I feel closing this agency was a mistake. I want to explain why I feel this way. I do not aim to blame anyone or dwell in past issues. I’m only interested in sharing these thoughts with hope for a spark.
I began working at the Elizabeth Ann Seton Springfield center (on 7th Street north of Carpenter) last summer. I worked as a volunteer and mentor under the training and supervision of Dawn Morris and Kandi Histo. Dawn took training very seriously. She wanted me to understand the sensitivity of each individual, and the over-arching implications of sharing myself – there would be no going back to the me before my work here.
And she was right.
The clients are women, often mothers, with a dire need for practical assistance (not money assistance) but goal-setting, accountability, parenting classes, trust-building, how to not only survive, but get ahead amidst poverty. They met with the counselor (Kandi) during open hours either Tuesday from 1-4PM or Thursday from 9-12PM.
Over this past year, the waiting room was packed. Long wait times. They receive things like baby formula, laundry detergent, clothing, strollers, etc, but only if they are dedicated and demonstrating focus on their goals.
Their goals are things like getting a driver’s license, completing GED, enrolling in college classes, making and keeping dr. appointments for themselves and their children, staying away from abusive partners, enrolling in parenting classes, applying for jobs and making it through the interview process, etc.
I was nervous upon my entry into the facility. Although I work hard, I live an extremely privileged life. Why should the clients trust ME? Why would they open up to me?! What if they hate me?
The first couple of days I worked were difficult. I worked sorting clothes and answering phones. I felt awkward and uncomfortable.
I decided all I needed to do was show up, be me, and stay present.
I kept showing up. The more they saw my face on a consistent basis, the more I listened and shared of myself (some of my own vulnerabilities), the more joyful our meeting the next time.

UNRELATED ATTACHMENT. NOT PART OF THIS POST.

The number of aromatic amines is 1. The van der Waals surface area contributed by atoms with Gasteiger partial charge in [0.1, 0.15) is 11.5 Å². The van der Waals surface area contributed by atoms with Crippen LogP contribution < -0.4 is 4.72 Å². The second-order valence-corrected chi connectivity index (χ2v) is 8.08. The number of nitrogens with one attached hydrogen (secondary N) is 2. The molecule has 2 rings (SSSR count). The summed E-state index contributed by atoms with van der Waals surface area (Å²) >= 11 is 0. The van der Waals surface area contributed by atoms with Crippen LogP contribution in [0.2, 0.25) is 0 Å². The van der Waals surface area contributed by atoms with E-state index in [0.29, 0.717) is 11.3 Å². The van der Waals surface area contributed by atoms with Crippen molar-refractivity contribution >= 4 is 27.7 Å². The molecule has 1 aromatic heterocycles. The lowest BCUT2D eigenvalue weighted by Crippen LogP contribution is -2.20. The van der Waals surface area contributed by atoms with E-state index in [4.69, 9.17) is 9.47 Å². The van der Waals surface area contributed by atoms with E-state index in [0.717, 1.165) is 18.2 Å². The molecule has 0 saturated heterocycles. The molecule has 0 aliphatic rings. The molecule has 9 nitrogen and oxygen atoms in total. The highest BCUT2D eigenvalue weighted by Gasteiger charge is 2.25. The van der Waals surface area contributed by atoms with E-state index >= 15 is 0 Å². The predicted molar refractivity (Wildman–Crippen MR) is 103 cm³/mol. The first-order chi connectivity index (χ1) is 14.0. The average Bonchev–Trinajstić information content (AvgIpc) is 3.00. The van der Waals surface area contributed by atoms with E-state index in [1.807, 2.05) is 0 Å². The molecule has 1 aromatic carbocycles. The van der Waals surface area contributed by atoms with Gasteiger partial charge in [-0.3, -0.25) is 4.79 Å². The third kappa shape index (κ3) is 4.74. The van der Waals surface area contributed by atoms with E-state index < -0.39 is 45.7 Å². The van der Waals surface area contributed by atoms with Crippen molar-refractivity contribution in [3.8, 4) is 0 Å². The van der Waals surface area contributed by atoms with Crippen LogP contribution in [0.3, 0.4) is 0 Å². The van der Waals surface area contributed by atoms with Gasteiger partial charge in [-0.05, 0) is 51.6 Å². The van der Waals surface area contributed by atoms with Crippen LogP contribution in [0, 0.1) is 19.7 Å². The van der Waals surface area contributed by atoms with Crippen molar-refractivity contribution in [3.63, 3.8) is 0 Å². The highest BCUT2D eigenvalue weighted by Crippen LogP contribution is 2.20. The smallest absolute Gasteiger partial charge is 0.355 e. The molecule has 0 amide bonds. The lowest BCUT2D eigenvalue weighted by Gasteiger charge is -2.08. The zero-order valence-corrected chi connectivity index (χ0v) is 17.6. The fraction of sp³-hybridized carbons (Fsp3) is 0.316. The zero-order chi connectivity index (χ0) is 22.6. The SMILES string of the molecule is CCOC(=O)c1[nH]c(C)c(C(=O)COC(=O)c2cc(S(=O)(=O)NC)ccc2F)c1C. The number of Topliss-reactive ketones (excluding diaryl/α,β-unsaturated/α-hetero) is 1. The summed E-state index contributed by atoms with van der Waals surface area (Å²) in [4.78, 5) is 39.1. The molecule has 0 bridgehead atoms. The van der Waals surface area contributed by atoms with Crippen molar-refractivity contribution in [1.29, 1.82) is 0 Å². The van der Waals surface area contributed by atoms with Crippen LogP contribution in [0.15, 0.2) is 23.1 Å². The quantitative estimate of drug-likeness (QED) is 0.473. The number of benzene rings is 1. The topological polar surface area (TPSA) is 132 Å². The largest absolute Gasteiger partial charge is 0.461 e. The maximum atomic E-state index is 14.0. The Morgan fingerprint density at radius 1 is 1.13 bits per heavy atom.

Eventually I was getting regular hugs, asking when I was coming back, telling me about their most recent successes (or failures), and asking for my opinion on something happening in their lives. One woman told me she loved me, and I knew exactly what she meant and the feeling was mutual.
I attended the annual client conference “Breaking the Cycle” last summer. It was at a campground by Chatham. It was a well-attended and fun evening of trust-building and confidence building. Babysitters were there so they were able to immerse themselves in the experience. I watched Dawn give of herself in a way that is inexplicable. Kandi also. Kandi’s mom was there, and they helped arrange transportation. I helped bring families out to the camp as well. They brought out food and the clients enjoyed dinner with their children. Sr. Katherine was there helping and playing with the children.
Miracles happened that evening!
If the clients attended “breaking the cycle”, and met their goals throughout the year, they were able to attend “Mom Prom”, which was an evening of celebrating their accomplishments and our community. My husband, Scott, was able to attend with me. It was important to me that he meet the women I came home bragging about so often.
Another magical miracle…”Mom Prom”.
Little did I know the gift they would give me – a gift of love, trust, and vulnerability, and one that I hold dear. I can’t name their names here, but their names and smiles (and children’s names and smiles) are in my heart.
I know finding a replacement for Dawn is not a simple task.
I know that finances and sustainability were a concern.
But that’s just it? Close the doors?
Our community will step up if we ask.
But we have to ask!!
We have to share these stories!
The clients aren’t ‘representing a construct.’ (yes, someone actually alluded to this)
They’re people, and they rely on the comfort of ringing that doorbell and being greeted with a warm hug. It might be the warmest or one of the most important parts of their day.
I know it was mine.
While acknowledging the hard work and sacrifices made by these board members over the years (what a hard working board!), I can’t sit by idly and say “Oh, alrighty, things got bleak, so we threw in the towel.”
Not when the need is there.
Not when the agency has been around for almost 25 years!
Something this unfortunate can’t fall blame on a single person, and it’s not time to point fingers.
It’s time to come together and figure out a plan.
The need is there, and the community and funding will be there.
God is at the heart of this agency.
My aunt Barb Danner (also known as “Baba”) sang a song to me when I was little…
It’s called “Pass it on”, and it begins like this:
“It only takes a spark to get a fire going. And soon all those around will warm up to its glowing.”
I believe that. I believe in our larger community. Give them the opportunity to better understand the miracles of this place and why it’s been functioning for so long. If it’s in disarray and dysfunction, let’s find the money and fix it.